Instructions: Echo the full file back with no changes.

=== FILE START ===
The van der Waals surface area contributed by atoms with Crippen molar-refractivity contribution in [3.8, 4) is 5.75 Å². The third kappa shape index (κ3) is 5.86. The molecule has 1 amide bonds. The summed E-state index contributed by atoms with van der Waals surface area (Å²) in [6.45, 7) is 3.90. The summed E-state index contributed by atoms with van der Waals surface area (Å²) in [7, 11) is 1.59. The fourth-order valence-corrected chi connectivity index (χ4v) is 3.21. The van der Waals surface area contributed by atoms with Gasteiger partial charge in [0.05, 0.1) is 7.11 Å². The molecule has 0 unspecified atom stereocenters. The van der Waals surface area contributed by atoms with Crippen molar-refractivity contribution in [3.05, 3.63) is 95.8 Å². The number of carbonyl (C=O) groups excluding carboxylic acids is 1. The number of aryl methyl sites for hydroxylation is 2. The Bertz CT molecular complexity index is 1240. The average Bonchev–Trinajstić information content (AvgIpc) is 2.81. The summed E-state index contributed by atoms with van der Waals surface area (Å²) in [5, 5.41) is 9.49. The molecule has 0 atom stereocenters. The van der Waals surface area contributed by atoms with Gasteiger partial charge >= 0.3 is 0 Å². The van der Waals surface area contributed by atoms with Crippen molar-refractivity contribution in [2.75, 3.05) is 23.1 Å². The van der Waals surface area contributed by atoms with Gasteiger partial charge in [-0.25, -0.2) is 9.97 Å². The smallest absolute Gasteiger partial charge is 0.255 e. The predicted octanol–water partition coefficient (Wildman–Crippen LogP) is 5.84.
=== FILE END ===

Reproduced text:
The van der Waals surface area contributed by atoms with Crippen molar-refractivity contribution in [3.8, 4) is 5.75 Å². The third kappa shape index (κ3) is 5.86. The molecule has 1 amide bonds. The summed E-state index contributed by atoms with van der Waals surface area (Å²) in [6.45, 7) is 3.90. The summed E-state index contributed by atoms with van der Waals surface area (Å²) in [7, 11) is 1.59. The fourth-order valence-corrected chi connectivity index (χ4v) is 3.21. The van der Waals surface area contributed by atoms with Gasteiger partial charge in [0.05, 0.1) is 7.11 Å². The molecule has 0 unspecified atom stereocenters. The van der Waals surface area contributed by atoms with Crippen molar-refractivity contribution in [3.05, 3.63) is 95.8 Å². The number of carbonyl (C=O) groups excluding carboxylic acids is 1. The number of aryl methyl sites for hydroxylation is 2. The Bertz CT molecular complexity index is 1240. The average Bonchev–Trinajstić information content (AvgIpc) is 2.81. The summed E-state index contributed by atoms with van der Waals surface area (Å²) in [5, 5.41) is 9.49. The molecule has 0 atom stereocenters. The van der Waals surface area contributed by atoms with Gasteiger partial charge >= 0.3 is 0 Å². The van der Waals surface area contributed by atoms with Crippen molar-refractivity contribution in [2.75, 3.05) is 23.1 Å². The van der Waals surface area contributed by atoms with Gasteiger partial charge in [-0.25, -0.2) is 9.97 Å². The smallest absolute Gasteiger partial charge is 0.255 e. The predicted octanol–water partition coefficient (Wildman–Crippen LogP) is 5.84.